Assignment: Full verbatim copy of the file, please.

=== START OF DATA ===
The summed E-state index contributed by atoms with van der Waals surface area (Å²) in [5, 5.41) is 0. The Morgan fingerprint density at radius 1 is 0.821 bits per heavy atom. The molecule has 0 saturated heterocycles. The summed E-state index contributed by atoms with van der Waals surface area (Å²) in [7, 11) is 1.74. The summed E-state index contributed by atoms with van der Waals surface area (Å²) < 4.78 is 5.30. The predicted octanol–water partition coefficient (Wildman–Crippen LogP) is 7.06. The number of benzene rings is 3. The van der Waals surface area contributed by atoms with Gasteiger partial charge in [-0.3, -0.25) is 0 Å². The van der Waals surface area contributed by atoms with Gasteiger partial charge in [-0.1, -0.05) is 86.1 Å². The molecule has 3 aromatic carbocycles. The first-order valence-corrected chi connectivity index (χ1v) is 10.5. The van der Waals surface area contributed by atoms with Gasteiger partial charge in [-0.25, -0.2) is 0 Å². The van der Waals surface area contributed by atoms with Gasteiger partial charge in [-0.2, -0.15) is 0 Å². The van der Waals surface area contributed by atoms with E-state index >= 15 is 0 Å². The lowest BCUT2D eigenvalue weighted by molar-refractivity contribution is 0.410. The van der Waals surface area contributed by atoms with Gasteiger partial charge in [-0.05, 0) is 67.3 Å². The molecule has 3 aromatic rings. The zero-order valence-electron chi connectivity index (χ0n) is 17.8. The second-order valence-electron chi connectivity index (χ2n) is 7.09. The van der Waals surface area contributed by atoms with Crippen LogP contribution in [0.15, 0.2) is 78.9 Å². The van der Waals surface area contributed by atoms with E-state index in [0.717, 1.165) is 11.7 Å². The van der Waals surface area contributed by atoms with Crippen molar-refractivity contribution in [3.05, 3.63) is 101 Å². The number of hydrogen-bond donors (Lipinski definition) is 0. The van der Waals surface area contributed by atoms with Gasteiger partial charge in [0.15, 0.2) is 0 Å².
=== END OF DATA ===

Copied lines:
The summed E-state index contributed by atoms with van der Waals surface area (Å²) in [5, 5.41) is 0. The Morgan fingerprint density at radius 1 is 0.821 bits per heavy atom. The molecule has 0 saturated heterocycles. The summed E-state index contributed by atoms with van der Waals surface area (Å²) in [7, 11) is 1.74. The summed E-state index contributed by atoms with van der Waals surface area (Å²) < 4.78 is 5.30. The predicted octanol–water partition coefficient (Wildman–Crippen LogP) is 7.06. The number of benzene rings is 3. The van der Waals surface area contributed by atoms with Gasteiger partial charge in [-0.3, -0.25) is 0 Å². The van der Waals surface area contributed by atoms with Gasteiger partial charge in [-0.1, -0.05) is 86.1 Å². The molecule has 3 aromatic carbocycles. The first-order valence-corrected chi connectivity index (χ1v) is 10.5. The van der Waals surface area contributed by atoms with Gasteiger partial charge in [-0.25, -0.2) is 0 Å². The van der Waals surface area contributed by atoms with Gasteiger partial charge in [-0.2, -0.15) is 0 Å². The van der Waals surface area contributed by atoms with E-state index >= 15 is 0 Å². The lowest BCUT2D eigenvalue weighted by molar-refractivity contribution is 0.410. The van der Waals surface area contributed by atoms with Gasteiger partial charge in [-0.05, 0) is 67.3 Å². The molecule has 3 aromatic rings. The zero-order valence-electron chi connectivity index (χ0n) is 17.8. The second-order valence-electron chi connectivity index (χ2n) is 7.09. The van der Waals surface area contributed by atoms with Crippen LogP contribution in [0.15, 0.2) is 78.9 Å². The van der Waals surface area contributed by atoms with E-state index in [0.717, 1.165) is 11.7 Å². The van der Waals surface area contributed by atoms with Crippen molar-refractivity contribution in [3.05, 3.63) is 101 Å². The number of hydrogen-bond donors (Lipinski definition) is 0. The van der Waals surface area contributed by atoms with Gasteiger partial charge in [0.15, 0.2) is 0 Å².